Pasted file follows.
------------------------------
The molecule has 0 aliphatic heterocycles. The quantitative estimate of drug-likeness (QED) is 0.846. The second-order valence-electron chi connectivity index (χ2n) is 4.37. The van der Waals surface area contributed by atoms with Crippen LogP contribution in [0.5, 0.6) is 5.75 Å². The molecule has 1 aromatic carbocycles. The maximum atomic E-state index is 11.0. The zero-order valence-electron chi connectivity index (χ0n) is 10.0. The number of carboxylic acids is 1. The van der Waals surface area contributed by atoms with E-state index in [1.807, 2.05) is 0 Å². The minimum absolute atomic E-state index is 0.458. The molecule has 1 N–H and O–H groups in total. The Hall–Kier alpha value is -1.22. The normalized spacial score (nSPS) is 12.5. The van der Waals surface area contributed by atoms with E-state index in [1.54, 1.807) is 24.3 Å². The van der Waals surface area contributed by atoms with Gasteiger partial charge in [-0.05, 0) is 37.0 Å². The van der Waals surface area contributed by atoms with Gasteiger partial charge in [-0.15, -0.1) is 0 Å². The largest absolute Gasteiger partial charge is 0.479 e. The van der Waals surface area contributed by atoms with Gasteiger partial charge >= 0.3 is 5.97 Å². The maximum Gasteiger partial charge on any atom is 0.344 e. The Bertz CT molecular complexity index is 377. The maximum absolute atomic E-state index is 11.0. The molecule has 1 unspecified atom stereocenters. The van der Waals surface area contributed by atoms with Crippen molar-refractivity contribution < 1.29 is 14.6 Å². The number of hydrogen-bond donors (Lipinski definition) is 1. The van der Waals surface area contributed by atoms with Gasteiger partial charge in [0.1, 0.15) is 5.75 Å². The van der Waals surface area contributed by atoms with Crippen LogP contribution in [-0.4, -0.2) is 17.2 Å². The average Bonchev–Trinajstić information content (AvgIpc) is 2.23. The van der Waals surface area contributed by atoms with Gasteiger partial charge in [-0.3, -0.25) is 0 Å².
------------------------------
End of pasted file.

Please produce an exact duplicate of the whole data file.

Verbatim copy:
The molecule has 0 aliphatic heterocycles. The quantitative estimate of drug-likeness (QED) is 0.846. The second-order valence-electron chi connectivity index (χ2n) is 4.37. The van der Waals surface area contributed by atoms with Crippen LogP contribution in [0.5, 0.6) is 5.75 Å². The molecule has 1 aromatic carbocycles. The maximum atomic E-state index is 11.0. The zero-order valence-electron chi connectivity index (χ0n) is 10.0. The number of carboxylic acids is 1. The van der Waals surface area contributed by atoms with E-state index in [1.807, 2.05) is 0 Å². The minimum absolute atomic E-state index is 0.458. The molecule has 1 N–H and O–H groups in total. The Hall–Kier alpha value is -1.22. The normalized spacial score (nSPS) is 12.5. The van der Waals surface area contributed by atoms with E-state index in [1.54, 1.807) is 24.3 Å². The van der Waals surface area contributed by atoms with Gasteiger partial charge in [-0.05, 0) is 37.0 Å². The van der Waals surface area contributed by atoms with Gasteiger partial charge in [-0.15, -0.1) is 0 Å². The largest absolute Gasteiger partial charge is 0.479 e. The van der Waals surface area contributed by atoms with Gasteiger partial charge >= 0.3 is 5.97 Å². The maximum Gasteiger partial charge on any atom is 0.344 e. The Bertz CT molecular complexity index is 377. The maximum absolute atomic E-state index is 11.0. The molecule has 1 unspecified atom stereocenters. The van der Waals surface area contributed by atoms with Crippen molar-refractivity contribution < 1.29 is 14.6 Å². The number of hydrogen-bond donors (Lipinski definition) is 1. The van der Waals surface area contributed by atoms with Gasteiger partial charge in [0.1, 0.15) is 5.75 Å². The van der Waals surface area contributed by atoms with Crippen LogP contribution in [-0.4, -0.2) is 17.2 Å². The average Bonchev–Trinajstić information content (AvgIpc) is 2.23. The van der Waals surface area contributed by atoms with Gasteiger partial charge in [-0.3, -0.25) is 0 Å².